The month and 2023 would end on the road with a back-to-back set. On December 29, the Devils visited Ottawa. They surprisingly started Nico Daws for this one. He had all of three (3) games with Utica since returning from hip surgery and its recovery. Would he hold up in the NHL? Absolutely. He was stunning as he stopped breakaways, slot shots, and limited his rebounds. The Devils would get their power play going in the first period thanks to The Big Deal and Bratt. Mercer and Toffoli would keep it rolling. Brendan Smith scored on a breakaway out of the penalty box for his first goal as a Devil (and since 2022). Luke Hughes scored late to cap off a decisive 6-2 win. The next night, they were in Boston. There was hope of a second back-to-back win as the Devils scored first for the tenth time this season. They even went up 2-0. Then they blew it by conceding four goals in the second period with a delectable combination of bad goaltending, bad defensive play, bad defensive tactics (read: weakside was open again), and bad mistakes. A late PPGA locked up a 2-5 defeat in Boston to close out the month, end another back-to-back set with a loss (1-6-1 in the second games! Eight more to come!) and the calendar year.
There were ups. There were downs. There were embarrassing losses, wins to be proud of, errors to regret, and highlights to celebrate for weeks, months, and even years to come. That Luke Hughes end-to-end rush will be one of the latter ones. It was ultimately a positive month for the Devils. A winning record with some solid feathers in their cap. How did their performances look overall? Let us look at the data.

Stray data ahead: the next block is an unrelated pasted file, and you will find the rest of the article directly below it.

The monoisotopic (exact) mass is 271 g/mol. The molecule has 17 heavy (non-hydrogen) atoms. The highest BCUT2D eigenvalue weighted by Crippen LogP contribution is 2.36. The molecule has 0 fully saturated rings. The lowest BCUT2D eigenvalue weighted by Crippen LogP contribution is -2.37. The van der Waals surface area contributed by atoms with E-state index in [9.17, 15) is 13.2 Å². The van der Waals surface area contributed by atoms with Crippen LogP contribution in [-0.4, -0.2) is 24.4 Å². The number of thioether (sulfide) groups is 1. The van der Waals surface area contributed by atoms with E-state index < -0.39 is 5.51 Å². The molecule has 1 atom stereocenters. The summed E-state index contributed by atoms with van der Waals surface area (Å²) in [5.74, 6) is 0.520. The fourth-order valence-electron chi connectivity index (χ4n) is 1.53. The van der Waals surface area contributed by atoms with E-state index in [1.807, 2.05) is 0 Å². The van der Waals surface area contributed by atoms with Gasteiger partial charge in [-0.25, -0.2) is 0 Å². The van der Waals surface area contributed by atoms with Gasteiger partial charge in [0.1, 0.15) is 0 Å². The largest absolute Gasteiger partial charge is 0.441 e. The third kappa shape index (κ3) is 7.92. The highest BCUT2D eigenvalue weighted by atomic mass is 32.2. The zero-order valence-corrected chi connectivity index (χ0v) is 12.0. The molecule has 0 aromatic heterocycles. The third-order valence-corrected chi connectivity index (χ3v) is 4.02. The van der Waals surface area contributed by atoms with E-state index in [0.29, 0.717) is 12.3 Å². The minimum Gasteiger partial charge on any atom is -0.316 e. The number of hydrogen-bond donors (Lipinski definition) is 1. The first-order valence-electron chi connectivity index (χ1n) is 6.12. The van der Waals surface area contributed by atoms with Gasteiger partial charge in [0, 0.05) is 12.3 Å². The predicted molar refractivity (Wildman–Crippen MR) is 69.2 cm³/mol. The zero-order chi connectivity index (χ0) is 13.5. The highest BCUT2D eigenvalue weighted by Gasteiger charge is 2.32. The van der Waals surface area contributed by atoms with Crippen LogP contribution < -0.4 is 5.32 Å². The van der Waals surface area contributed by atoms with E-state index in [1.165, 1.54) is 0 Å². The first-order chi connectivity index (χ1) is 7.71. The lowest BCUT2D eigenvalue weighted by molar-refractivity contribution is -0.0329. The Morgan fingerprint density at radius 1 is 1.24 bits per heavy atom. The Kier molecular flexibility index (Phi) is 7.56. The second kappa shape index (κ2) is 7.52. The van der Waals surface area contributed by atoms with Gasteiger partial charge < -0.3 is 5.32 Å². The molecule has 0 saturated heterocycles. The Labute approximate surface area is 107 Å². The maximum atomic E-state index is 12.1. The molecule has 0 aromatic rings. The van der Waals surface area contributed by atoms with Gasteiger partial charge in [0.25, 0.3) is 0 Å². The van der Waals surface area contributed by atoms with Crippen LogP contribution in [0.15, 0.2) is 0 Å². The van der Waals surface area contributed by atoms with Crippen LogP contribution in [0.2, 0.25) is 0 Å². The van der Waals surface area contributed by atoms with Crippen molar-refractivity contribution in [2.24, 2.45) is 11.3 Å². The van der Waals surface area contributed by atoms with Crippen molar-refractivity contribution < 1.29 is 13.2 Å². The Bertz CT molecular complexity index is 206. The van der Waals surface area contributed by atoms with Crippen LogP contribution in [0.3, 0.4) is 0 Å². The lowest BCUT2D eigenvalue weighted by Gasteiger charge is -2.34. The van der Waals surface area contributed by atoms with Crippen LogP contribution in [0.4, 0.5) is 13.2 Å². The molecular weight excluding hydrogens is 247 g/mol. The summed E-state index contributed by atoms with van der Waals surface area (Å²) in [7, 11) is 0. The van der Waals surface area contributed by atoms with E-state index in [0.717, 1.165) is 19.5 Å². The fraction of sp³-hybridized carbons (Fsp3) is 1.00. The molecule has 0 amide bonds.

By the Numbers
All stats come from Natural Stat Trick and NHL.com where mentioned. Data was pulled after last night’s games so the ranks should be accurate for the whole month. Stats in the top ten are colored in green; stats in the bottom ten of the league (23rd to 32nd) are colored in red. Ties in rank are rounded up to the highest rank.
5-on-5 Play: The Devils were remained good at 5-on-5 in December. Not great, but good.
Is good good enough? It should be. OK, it is a bit underwhelming to see the Devils rank below the league median in shot and chance generation. But they did rank above it in high danger chance and all shot attempt generation. They remained in the top ten when it came to allowing all of those things. Their expected goal rates were all in the top ten on both ends. Most importantly, the sticks of the team got hot. They shot just under 10% for the month, yielding a high-scoring month in 5-on-5 play by a team that is capable of doing so.
And that is all the more impressive given how only one Devil really blew up on the scoresheet in the most common situation in hockey. Timo Meier, Ondrej Palat, and Erik Haula were either just edged in production or matched the four points in 139:07 that Lindy Ruff allowed to give Alexander Holtz. (And Michael McLeod and Tyler Toffoli only had one more point than Holtz despite at least 35 more minutes in 5-on-5.) Even The Big Deal, Jack Hughes, only put up 6 points in 5-on-5 in December. You have Jesper Bratt and his 13 points to thank - which means he was involved in over a third of the 33 team goals in this situation in December.